Off we go!...Busy day getting ready for our return to Africa...Final Expenses two nights in Buenos Aires...And, a new video of Elephant Seals as well as more new Antarctica photos...

 Elephant Seals doing some serious power lounging in Grytviken, South Georgia, Antarctica.  Check this out for a bit of humor.
Yesterday was one busy day.  Not only did we have to open all the boxes we'd left behind to lighten our load for the cruise to Antarctica, we had to literally take out everything we own and repack it.
Thousands of Albatross nesting Steeple Jason Island in the Falkland Islands.
Then, we had to check the baggage weight limits for tomorrow's flights, weigh the bags and move things around as needed.  As it turns out, we've made it all work but we will have to pay US $80 (ARS 1602) for our third extra bag.  Each of our two main bags is within the 51 pound (23 kg) limit, give or take one kilo or so.
An interesting small iceberg with glacial ice and snow.
Then, we scanned all of our receipts, tossing the paper, from the past 20 days since we left Buenos Aires for the cruise including our cruise bill, transportation, and miscellaneous expenses.
A Humpback Whale, one of many we spotted in Neko Harbor.
From there, we paid our two-night Prodeo Hotel bill, in cash (trying to dispose of our remaining Argentine pesos), prepaid by credit card our taxi fare for today's ride to the airport at US $50 (ARS $1001) using a credit card. 

This left us with enough cash to tip the waiter for tonight's dinner (cash only for tips) at La Cabrera (we decided we needed to go one last time) and a balance of about US $14 (ARS) for the tip for the taxi driver and possibly a cup of coffee and tea at the airport.  Perfect.
It looks like the King Penguin on the left is nesting an egg.  Or, could it be the chick is tucked underneath the parent's feathers?
Alessandro, our wonderful hotelier, printed all the paper documents we needed to have in our possession since we won't have yet purchased a South Africa SIM card for our phones which included:
1.  Flight information
2.  Rental car contract and information
3.  Directions from Nelspruit/Mpumalanga airport to our holiday rental in Marloth Park. (It's been four years since we were there and we needed a refresher.
4.  The address and instructions for getting into the property in Marloth Park when we arrive between 11:00 am and 12:00 pm.
Rockhopper Penguins are so adorable.
Gee...we don't like having to carry "zee papers" with us but in this case without data access, it made sense to us.  We didn't want to be fumbling around with our laptops or phones trying to find what we need.

During intermittent breaks from preparing yesterday's post, I ran upstairs to our room, did a little more sorting, folding and packing.  When I returned Tom did the same.  By 2:00 pm, we both went upstairs and weighed the bags using our portable scale.  So far, so good.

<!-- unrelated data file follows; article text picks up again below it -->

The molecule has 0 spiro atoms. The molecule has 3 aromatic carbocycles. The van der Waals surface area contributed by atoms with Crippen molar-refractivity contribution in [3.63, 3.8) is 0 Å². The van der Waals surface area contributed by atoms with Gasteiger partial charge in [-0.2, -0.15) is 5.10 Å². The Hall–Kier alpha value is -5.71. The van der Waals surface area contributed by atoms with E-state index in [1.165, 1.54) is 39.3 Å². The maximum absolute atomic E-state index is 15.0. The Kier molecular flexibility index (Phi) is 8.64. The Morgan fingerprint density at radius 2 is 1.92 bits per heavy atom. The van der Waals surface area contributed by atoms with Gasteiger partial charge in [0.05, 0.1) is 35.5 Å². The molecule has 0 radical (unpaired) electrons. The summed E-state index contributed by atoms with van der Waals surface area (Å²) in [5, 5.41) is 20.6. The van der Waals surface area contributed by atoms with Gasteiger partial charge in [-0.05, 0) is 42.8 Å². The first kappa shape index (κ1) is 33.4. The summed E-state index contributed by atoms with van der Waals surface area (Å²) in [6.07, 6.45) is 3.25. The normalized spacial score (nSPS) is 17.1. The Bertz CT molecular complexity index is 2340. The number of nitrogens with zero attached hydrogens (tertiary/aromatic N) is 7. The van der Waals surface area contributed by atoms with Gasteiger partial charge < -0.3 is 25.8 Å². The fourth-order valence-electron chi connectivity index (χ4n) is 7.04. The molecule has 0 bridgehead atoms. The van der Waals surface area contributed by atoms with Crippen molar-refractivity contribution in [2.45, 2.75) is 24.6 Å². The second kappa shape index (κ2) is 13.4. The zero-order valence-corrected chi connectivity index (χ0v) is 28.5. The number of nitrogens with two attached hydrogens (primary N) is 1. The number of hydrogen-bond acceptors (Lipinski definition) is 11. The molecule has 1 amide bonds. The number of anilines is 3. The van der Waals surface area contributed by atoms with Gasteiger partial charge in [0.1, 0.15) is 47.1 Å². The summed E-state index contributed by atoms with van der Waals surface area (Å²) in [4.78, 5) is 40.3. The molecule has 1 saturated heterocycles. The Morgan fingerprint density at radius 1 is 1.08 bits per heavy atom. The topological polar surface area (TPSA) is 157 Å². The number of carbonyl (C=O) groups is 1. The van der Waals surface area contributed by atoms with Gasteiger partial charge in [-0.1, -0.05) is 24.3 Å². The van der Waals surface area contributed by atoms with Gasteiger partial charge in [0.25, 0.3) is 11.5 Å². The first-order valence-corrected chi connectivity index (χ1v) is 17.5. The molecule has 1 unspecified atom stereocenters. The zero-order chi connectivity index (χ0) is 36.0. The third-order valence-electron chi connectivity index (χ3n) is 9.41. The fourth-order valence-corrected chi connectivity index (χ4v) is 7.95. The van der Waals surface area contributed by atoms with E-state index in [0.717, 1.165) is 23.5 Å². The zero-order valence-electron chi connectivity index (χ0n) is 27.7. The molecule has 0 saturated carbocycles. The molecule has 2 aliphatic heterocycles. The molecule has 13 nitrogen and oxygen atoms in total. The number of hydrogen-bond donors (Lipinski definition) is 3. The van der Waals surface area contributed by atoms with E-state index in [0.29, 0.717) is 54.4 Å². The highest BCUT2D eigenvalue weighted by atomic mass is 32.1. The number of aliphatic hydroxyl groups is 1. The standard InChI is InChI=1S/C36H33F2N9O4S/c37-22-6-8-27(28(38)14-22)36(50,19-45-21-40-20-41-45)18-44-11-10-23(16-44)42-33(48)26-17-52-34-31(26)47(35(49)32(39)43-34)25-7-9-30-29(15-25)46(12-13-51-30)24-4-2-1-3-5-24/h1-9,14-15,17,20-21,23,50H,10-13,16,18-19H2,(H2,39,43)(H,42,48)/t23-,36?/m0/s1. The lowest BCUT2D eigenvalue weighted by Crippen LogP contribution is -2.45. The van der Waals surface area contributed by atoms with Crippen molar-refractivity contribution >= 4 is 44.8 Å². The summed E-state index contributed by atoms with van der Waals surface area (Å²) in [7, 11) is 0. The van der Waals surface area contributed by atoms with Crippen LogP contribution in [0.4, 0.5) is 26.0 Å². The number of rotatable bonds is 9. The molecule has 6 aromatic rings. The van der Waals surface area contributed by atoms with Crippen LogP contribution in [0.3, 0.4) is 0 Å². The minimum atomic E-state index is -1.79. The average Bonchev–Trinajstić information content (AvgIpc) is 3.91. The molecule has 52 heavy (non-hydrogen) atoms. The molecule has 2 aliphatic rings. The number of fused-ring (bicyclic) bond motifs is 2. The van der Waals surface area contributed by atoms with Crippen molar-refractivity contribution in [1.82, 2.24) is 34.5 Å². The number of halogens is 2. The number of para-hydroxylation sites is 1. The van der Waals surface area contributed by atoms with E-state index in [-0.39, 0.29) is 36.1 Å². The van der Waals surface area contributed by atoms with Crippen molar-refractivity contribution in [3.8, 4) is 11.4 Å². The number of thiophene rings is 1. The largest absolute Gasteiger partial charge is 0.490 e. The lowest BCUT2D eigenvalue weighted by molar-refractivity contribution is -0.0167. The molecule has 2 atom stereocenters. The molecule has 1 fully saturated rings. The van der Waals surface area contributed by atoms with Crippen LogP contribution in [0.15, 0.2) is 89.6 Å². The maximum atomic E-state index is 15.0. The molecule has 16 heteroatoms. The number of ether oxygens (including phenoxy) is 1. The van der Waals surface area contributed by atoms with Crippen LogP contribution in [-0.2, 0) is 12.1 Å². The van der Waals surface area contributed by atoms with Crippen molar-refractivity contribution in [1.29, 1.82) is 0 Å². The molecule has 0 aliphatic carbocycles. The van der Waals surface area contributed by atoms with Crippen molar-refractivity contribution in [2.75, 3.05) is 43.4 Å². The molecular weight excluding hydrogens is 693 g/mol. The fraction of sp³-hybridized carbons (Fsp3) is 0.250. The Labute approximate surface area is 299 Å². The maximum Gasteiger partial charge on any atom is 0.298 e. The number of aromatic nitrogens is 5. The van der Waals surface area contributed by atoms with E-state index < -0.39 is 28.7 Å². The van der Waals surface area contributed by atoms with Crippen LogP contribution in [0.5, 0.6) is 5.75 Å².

We missed a better shot of this whale's fluke.  But, when whale watching, one takes what they can get.
At that point I went online to attempt to prepay for the bags only to be given a notice see a pop-up announcing we can only check in at the counter at the airport nor could we prepay for our luggage (50% off to prepay) which again must be done at the counter. This has happened many times in the past. 

This is frustrating.  Why should we have to pay double when we were unable to pay for baggage online.  We'll certainly take this up with the rep when we get to the airport if they attempt to charge us the higher rates.
This Caracara looks ready to find lunch.
Trying to stay positive we moved on to the next thing, putting together the expenses for this quick two-night stay in Palermo, Buenos Aires.  Here are the totals:


US Dollar

Argentine Pesos

Hotel - 2 nights

$ 140.00



$ 50.00


Dining out- inc tips

$ 82.50



$ -


$ 272.50


Avg Daily Cost

$ 136.25


"Orcas, or killer whales, are the largest of the dolphins and one of the world's most powerful predators. They feast on marine mammals such as seals, sea lions, and even whales, employing teeth that can be four inches long. They are known to grab seals right off the ice. They also eat fish, squid, and seabirds."
This morning we were up, showered and dressed early after a good night's sleep.  By 8:00 am we were situated in the hotel lobby for a light breakfast of hard boiled eggs, ham and cheese. 
After all the whale watching trips we'd done on tours these past years, to finally see plenty in Antarctica was a dream come true.
Who knows when I'll get to eat again?  Airline food never works for me since the available options never fit my criteria.  Oh, well, I'll be fine.  We'll figure out something for dinner once we arrive in MP when we know we'll be too tired to grocery shop.
We've received similar certificates on past cruises such as transiting the Panama Canal, etc.  We scan these rather than carry them with us.

We each received an Antarctica Explorer Certificate.
Sit tight, dear readers, we're about to go for quite a ride, this time with more experience and an even greater passion for the world around us. Hop on board!

Photos from one year ago today, February 10, 2017:
More than 400 pilot whales stranded themselves on a New Zealand beach on the evening of Thursday February 9.
Hundreds of pilot whales were stranded on the beach in New Zealand. at this time last year (Not our photo).  As we think about all the whales we saw in Antarctica this becomes all the more heart wrenching.  For more details, please click here.


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